Ruins of Finbar's Cathedral, Charleston, South Carolina
02: South Carolina, Charleston, Box 2, Civil War Stereographs
Quinby & Co.
Wars and Conflicts:
H x W: 3.5 in. / 7 in.
Gift of Reginald W. Okie
Library, Third Floor
The Army and Navy Club, gift of Reginald W. Okie
verso: The ruins of this fine church edifice can be seen at the corner of Broad and Friends streets. It fell a prey to the terrible conflagration of December 11, 1861. The corner stone was laid in August 1852, and it was dedicated on 6 April 1854. It occupies the site of the old Sr Finbar’s, a wooden building. The height of the St Finbar’s, the ruins of which are presented in this picture, was to the top of the cross, (which of itself was ten feet, with an arm of six feet), 218 ½ feet. The exterior dimensions were—from the rear of vestry, 194 feet; width, 73 feet. The material used in its construction was a brownish free-stone, from the Middlesex (Conn.) quarries. The building cost, when completed, $106,000. Mr. P.C. Kelly, of Brooklyn, N.Y., was the architect and contractor, assisted by Messrs. L. O’Connor, of New York, and James Farmer, of Brooklyn. The alter and window heads of this superb structure were furnished by Messrs. Smith and & Crane, of New York; the stucco decorations by Mr. P. Toley, of New York, and the stained glass by S. & W. Morgan, of new York. The Right Rev. Dr. Porter, Bishop of Mobile, officiated as Consecrating Prelate. The Right Rev. Dr. Gaitland, Bishop of Savannah, acted as celebrant. The Most Rev. Dr. Hughes, Archbishop of New York, preached the Consecration Sermon. The Right Rev. D. Magill, Bishop of Richmond, and Right Rev. Dr. Reynolds, Bishop of Charleston, were assisting Bishops. Efforts have been made since the close of the late war, to rebuild this notable structure, but so far they have been unsuccessful.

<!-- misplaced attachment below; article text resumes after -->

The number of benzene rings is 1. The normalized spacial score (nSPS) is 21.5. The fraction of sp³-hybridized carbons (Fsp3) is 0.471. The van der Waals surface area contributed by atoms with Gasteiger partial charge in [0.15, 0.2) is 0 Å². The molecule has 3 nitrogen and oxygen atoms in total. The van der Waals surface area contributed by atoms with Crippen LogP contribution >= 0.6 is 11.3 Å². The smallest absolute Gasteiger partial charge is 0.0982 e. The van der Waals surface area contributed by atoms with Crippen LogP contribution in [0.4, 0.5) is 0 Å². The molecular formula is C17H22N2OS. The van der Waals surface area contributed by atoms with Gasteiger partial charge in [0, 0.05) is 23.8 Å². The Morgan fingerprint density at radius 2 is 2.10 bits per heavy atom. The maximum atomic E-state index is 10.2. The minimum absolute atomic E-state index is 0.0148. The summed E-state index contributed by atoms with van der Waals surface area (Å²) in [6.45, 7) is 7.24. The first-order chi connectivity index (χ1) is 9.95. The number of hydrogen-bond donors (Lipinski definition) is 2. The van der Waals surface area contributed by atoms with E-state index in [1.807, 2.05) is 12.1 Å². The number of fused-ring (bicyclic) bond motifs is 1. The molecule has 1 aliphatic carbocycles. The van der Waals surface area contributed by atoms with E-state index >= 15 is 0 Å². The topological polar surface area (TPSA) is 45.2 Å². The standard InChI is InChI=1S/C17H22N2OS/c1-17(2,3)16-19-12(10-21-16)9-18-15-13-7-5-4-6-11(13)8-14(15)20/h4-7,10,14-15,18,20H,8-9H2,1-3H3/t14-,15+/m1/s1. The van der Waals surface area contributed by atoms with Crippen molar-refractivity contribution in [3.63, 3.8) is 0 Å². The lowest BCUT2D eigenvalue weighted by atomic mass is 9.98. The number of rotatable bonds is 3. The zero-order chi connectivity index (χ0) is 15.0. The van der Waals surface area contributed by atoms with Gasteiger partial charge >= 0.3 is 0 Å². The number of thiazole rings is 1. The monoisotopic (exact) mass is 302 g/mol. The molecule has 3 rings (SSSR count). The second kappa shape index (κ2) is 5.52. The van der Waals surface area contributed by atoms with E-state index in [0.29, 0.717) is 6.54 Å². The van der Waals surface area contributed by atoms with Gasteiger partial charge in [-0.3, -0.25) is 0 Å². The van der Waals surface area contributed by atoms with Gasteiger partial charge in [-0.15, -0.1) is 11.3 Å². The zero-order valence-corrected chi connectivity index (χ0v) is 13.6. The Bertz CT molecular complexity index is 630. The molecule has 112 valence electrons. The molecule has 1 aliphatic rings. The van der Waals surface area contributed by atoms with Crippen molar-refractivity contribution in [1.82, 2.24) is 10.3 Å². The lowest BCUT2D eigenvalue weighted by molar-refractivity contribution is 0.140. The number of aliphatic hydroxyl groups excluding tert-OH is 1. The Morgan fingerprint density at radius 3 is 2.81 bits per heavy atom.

Published by Quinby & Co., 261 King Street, Charleston, S.C.